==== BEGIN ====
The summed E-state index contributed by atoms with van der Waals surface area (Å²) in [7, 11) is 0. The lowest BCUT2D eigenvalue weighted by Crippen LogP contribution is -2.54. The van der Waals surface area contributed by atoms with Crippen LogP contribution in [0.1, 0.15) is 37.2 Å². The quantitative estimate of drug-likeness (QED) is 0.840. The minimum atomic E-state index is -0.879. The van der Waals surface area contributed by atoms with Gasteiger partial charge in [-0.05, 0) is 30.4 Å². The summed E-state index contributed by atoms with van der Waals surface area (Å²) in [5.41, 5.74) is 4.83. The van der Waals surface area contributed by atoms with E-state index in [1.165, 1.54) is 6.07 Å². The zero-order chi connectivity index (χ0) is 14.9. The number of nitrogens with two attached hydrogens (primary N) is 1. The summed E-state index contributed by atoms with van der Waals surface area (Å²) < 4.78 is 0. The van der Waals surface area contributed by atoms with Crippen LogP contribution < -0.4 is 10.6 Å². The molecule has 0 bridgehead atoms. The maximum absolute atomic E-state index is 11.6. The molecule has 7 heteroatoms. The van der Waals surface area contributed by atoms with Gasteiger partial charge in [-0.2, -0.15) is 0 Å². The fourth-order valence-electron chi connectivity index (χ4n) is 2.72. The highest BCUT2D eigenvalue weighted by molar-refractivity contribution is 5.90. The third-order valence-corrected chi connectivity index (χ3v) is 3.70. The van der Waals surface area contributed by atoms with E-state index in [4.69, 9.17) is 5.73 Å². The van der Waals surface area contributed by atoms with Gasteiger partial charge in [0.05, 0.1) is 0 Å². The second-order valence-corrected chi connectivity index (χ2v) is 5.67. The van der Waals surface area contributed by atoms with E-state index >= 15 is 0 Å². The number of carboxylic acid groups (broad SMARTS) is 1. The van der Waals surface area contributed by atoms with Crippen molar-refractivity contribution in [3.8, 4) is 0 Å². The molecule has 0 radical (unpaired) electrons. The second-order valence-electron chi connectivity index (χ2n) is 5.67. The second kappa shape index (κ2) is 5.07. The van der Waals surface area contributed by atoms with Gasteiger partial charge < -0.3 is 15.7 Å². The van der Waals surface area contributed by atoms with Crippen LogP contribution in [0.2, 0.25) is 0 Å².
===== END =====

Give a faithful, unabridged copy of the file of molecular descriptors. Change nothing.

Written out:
The summed E-state index contributed by atoms with van der Waals surface area (Å²) in [7, 11) is 0. The lowest BCUT2D eigenvalue weighted by Crippen LogP contribution is -2.54. The van der Waals surface area contributed by atoms with Crippen LogP contribution in [0.1, 0.15) is 37.2 Å². The quantitative estimate of drug-likeness (QED) is 0.840. The minimum atomic E-state index is -0.879. The van der Waals surface area contributed by atoms with Gasteiger partial charge in [-0.05, 0) is 30.4 Å². The summed E-state index contributed by atoms with van der Waals surface area (Å²) in [5.41, 5.74) is 4.83. The van der Waals surface area contributed by atoms with E-state index in [1.165, 1.54) is 6.07 Å². The zero-order chi connectivity index (χ0) is 14.9. The number of nitrogens with two attached hydrogens (primary N) is 1. The summed E-state index contributed by atoms with van der Waals surface area (Å²) < 4.78 is 0. The van der Waals surface area contributed by atoms with Crippen LogP contribution < -0.4 is 10.6 Å². The molecule has 0 bridgehead atoms. The maximum absolute atomic E-state index is 11.6. The molecule has 7 heteroatoms. The van der Waals surface area contributed by atoms with Gasteiger partial charge in [-0.2, -0.15) is 0 Å². The fourth-order valence-electron chi connectivity index (χ4n) is 2.72. The highest BCUT2D eigenvalue weighted by molar-refractivity contribution is 5.90. The third-order valence-corrected chi connectivity index (χ3v) is 3.70. The van der Waals surface area contributed by atoms with E-state index in [4.69, 9.17) is 5.73 Å². The van der Waals surface area contributed by atoms with Gasteiger partial charge in [0.05, 0.1) is 0 Å². The second-order valence-corrected chi connectivity index (χ2v) is 5.67. The van der Waals surface area contributed by atoms with E-state index >= 15 is 0 Å². The number of carboxylic acid groups (broad SMARTS) is 1. The van der Waals surface area contributed by atoms with Crippen molar-refractivity contribution in [3.8, 4) is 0 Å². The molecule has 0 radical (unpaired) electrons. The second-order valence-electron chi connectivity index (χ2n) is 5.67. The second kappa shape index (κ2) is 5.07. The van der Waals surface area contributed by atoms with Gasteiger partial charge < -0.3 is 15.7 Å². The van der Waals surface area contributed by atoms with Crippen LogP contribution in [0.2, 0.25) is 0 Å².